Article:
Plaintiff Andrew Perrong is no stranger to the Eastern District of Pennsylvania, and on September 18, 2023, yet another of Perrong’s suits was partially dismissed on ATDS grounds. Perrong v. Bradford, et al., No. 2:23-cv-00510, 2023 WL 6119281 (E.D. Pa. Sept. 18, 2023). You can read our prior coverage of Perrong decisions here and here.
In this instance, Perrong filed a TCPA action against Pennsylvania House of Representatives member Matthew Bradford; he later filed an Amended Complaint adding Cleo Communications, LLC, which placed the calls on behalf of Representative Bradford. Perrong alleged that in 2019 and 2020, he received five phone calls, four of which were not answered or were answered to dead air. A fifth phone call included a recording of Representative Bradford, inviting Perrong to participate in a virtual information session on opportunities to connect Pennsylvanians to healthcare coverage. Perrong asserted three TCPA claims against Representative Bradford and Cleo Communications: the placing of a prerecorded message, use of an ATDS, and the placing of a telemarketing call.
The Court sustained Perrong’s claim against Cleo for its use of a prerecorded message, but dismissed the two remaining claims regarding use of an ATDS or telemarketing.
In dismissing the ATDS claim, the Court thoughtfully considered whether calls placed in a randomized order to predetermined phone numbers would constitute an ATDS, and ultimately held that it would not. It noted that while the term “number” is not defined in the TCPA, the broader context of the statute and the ordinary meaning of the word “number” lead to the conclusion that all three uses of the word “number” in the TCPA refer to “telephone numbers.” Id. at *3. Consistent with this interpretation, where the statute refers to a “random or sequential number generator,” this then refers to the generation of telephone numbers, not to the order in which calls are placed. This interpretation is consistent with the Third Circuit’s approach in Panzarella v. Navient Sols., Inc., 37 F.4th 867 (3d Cir. 2022), where the court held that only calls placed using an “automatic” mode (which dialed randomly or automatically generated phone numbers) would violate the TCPA.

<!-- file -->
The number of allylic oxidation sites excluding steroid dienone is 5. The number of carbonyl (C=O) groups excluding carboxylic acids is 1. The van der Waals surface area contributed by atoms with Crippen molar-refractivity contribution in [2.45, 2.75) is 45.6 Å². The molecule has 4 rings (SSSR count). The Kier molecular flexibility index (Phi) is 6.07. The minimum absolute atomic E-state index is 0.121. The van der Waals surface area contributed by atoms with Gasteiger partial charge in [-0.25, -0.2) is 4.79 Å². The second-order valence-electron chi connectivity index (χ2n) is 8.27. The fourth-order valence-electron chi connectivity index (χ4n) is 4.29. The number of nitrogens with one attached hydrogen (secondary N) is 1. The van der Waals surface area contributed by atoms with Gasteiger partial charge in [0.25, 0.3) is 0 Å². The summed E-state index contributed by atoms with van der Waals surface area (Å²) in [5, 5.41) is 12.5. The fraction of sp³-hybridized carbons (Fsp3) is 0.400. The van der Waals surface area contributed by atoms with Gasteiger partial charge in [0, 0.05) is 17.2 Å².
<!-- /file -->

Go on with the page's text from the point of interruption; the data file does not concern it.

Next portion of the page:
The Court also dismissed Perrong’s claim that the telephone call from Representative Bradford was a “telephone solicitation” or placed for “telemarketing purposes.” In its analysis, the Court looked to the dictionary definition of the word “encourage,” and concluded that Representative Bradford’s informational message did not constitute telemarketing. As Judge Wolson explained, “there’s a difference between telling people about how to search for something and telling them what to choose.” Id. at *4.
This decision represents yet another instance where a call placed to predetermined numbers, but in a randomly or sequentially generated order, fails to violate the TCPA’s prohibition against ATDS use. Judge Wolson’s observation of the difference between informational calls and telemarketing calls may also limit the applicability of TCPA liability where calls placed purely for informational purposes are at issue.